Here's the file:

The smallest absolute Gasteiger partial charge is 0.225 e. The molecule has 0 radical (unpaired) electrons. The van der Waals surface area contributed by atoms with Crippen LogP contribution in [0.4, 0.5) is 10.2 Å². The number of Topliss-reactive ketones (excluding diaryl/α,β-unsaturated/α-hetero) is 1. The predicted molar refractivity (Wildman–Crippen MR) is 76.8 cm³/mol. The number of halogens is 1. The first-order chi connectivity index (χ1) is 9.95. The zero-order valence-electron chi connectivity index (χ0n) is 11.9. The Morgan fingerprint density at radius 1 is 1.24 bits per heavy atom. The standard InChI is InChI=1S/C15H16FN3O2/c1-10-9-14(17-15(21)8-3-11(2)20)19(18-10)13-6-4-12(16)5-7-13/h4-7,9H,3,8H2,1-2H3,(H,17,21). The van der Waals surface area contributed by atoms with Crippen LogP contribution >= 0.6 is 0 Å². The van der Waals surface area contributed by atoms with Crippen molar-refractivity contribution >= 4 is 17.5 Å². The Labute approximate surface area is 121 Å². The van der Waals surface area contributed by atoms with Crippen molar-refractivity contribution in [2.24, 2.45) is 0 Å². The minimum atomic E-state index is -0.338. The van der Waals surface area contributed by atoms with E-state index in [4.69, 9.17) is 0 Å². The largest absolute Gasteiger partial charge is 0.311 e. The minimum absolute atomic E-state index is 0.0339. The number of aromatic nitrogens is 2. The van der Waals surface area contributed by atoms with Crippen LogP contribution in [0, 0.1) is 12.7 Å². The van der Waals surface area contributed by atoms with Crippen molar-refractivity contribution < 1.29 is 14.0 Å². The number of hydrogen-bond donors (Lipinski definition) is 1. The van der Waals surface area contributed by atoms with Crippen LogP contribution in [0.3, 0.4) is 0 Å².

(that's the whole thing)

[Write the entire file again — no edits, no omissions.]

The smallest absolute Gasteiger partial charge is 0.225 e. The molecule has 0 radical (unpaired) electrons. The van der Waals surface area contributed by atoms with Crippen LogP contribution in [0.4, 0.5) is 10.2 Å². The number of Topliss-reactive ketones (excluding diaryl/α,β-unsaturated/α-hetero) is 1. The predicted molar refractivity (Wildman–Crippen MR) is 76.8 cm³/mol. The number of halogens is 1. The first-order chi connectivity index (χ1) is 9.95. The zero-order valence-electron chi connectivity index (χ0n) is 11.9. The Morgan fingerprint density at radius 1 is 1.24 bits per heavy atom. The standard InChI is InChI=1S/C15H16FN3O2/c1-10-9-14(17-15(21)8-3-11(2)20)19(18-10)13-6-4-12(16)5-7-13/h4-7,9H,3,8H2,1-2H3,(H,17,21). The van der Waals surface area contributed by atoms with Crippen LogP contribution >= 0.6 is 0 Å². The van der Waals surface area contributed by atoms with Crippen molar-refractivity contribution >= 4 is 17.5 Å². The Labute approximate surface area is 121 Å². The van der Waals surface area contributed by atoms with Crippen molar-refractivity contribution in [2.24, 2.45) is 0 Å². The minimum atomic E-state index is -0.338. The van der Waals surface area contributed by atoms with E-state index in [4.69, 9.17) is 0 Å². The largest absolute Gasteiger partial charge is 0.311 e. The minimum absolute atomic E-state index is 0.0339. The number of aromatic nitrogens is 2. The van der Waals surface area contributed by atoms with Crippen LogP contribution in [0, 0.1) is 12.7 Å². The van der Waals surface area contributed by atoms with Crippen molar-refractivity contribution < 1.29 is 14.0 Å². The number of hydrogen-bond donors (Lipinski definition) is 1. The van der Waals surface area contributed by atoms with Crippen LogP contribution in [0.3, 0.4) is 0 Å².